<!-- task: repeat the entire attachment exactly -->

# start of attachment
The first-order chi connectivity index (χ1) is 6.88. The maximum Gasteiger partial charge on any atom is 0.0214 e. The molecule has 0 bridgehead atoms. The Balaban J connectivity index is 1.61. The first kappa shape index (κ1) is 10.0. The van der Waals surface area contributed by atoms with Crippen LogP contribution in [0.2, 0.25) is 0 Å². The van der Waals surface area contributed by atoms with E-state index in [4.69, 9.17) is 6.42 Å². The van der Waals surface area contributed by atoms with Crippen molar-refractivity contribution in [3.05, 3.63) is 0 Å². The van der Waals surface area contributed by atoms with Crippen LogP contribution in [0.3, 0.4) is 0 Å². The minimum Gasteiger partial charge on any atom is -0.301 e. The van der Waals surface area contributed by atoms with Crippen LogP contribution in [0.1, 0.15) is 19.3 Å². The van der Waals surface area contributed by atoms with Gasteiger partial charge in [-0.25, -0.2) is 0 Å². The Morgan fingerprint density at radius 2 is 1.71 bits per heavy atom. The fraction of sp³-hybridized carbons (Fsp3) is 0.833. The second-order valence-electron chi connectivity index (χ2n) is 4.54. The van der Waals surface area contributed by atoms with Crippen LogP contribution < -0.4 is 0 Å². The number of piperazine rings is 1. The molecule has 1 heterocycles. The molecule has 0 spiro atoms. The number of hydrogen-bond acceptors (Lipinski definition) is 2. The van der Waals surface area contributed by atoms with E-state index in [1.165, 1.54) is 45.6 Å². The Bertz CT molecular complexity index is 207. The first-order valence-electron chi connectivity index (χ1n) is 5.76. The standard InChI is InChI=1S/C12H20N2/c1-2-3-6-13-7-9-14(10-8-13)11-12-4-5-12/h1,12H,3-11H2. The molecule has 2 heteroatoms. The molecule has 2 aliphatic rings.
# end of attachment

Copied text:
The first-order chi connectivity index (χ1) is 6.88. The maximum Gasteiger partial charge on any atom is 0.0214 e. The molecule has 0 bridgehead atoms. The Balaban J connectivity index is 1.61. The first kappa shape index (κ1) is 10.0. The van der Waals surface area contributed by atoms with Crippen LogP contribution in [0.2, 0.25) is 0 Å². The van der Waals surface area contributed by atoms with E-state index in [4.69, 9.17) is 6.42 Å². The van der Waals surface area contributed by atoms with Crippen molar-refractivity contribution in [3.05, 3.63) is 0 Å². The van der Waals surface area contributed by atoms with Crippen LogP contribution in [0.3, 0.4) is 0 Å². The minimum Gasteiger partial charge on any atom is -0.301 e. The van der Waals surface area contributed by atoms with Crippen LogP contribution in [0.1, 0.15) is 19.3 Å². The van der Waals surface area contributed by atoms with Gasteiger partial charge in [-0.25, -0.2) is 0 Å². The Morgan fingerprint density at radius 2 is 1.71 bits per heavy atom. The fraction of sp³-hybridized carbons (Fsp3) is 0.833. The second-order valence-electron chi connectivity index (χ2n) is 4.54. The van der Waals surface area contributed by atoms with Crippen LogP contribution < -0.4 is 0 Å². The number of piperazine rings is 1. The molecule has 1 heterocycles. The molecule has 0 spiro atoms. The number of hydrogen-bond acceptors (Lipinski definition) is 2. The van der Waals surface area contributed by atoms with E-state index in [1.165, 1.54) is 45.6 Å². The Bertz CT molecular complexity index is 207. The first-order valence-electron chi connectivity index (χ1n) is 5.76. The standard InChI is InChI=1S/C12H20N2/c1-2-3-6-13-7-9-14(10-8-13)11-12-4-5-12/h1,12H,3-11H2. The molecule has 2 heteroatoms. The molecule has 2 aliphatic rings.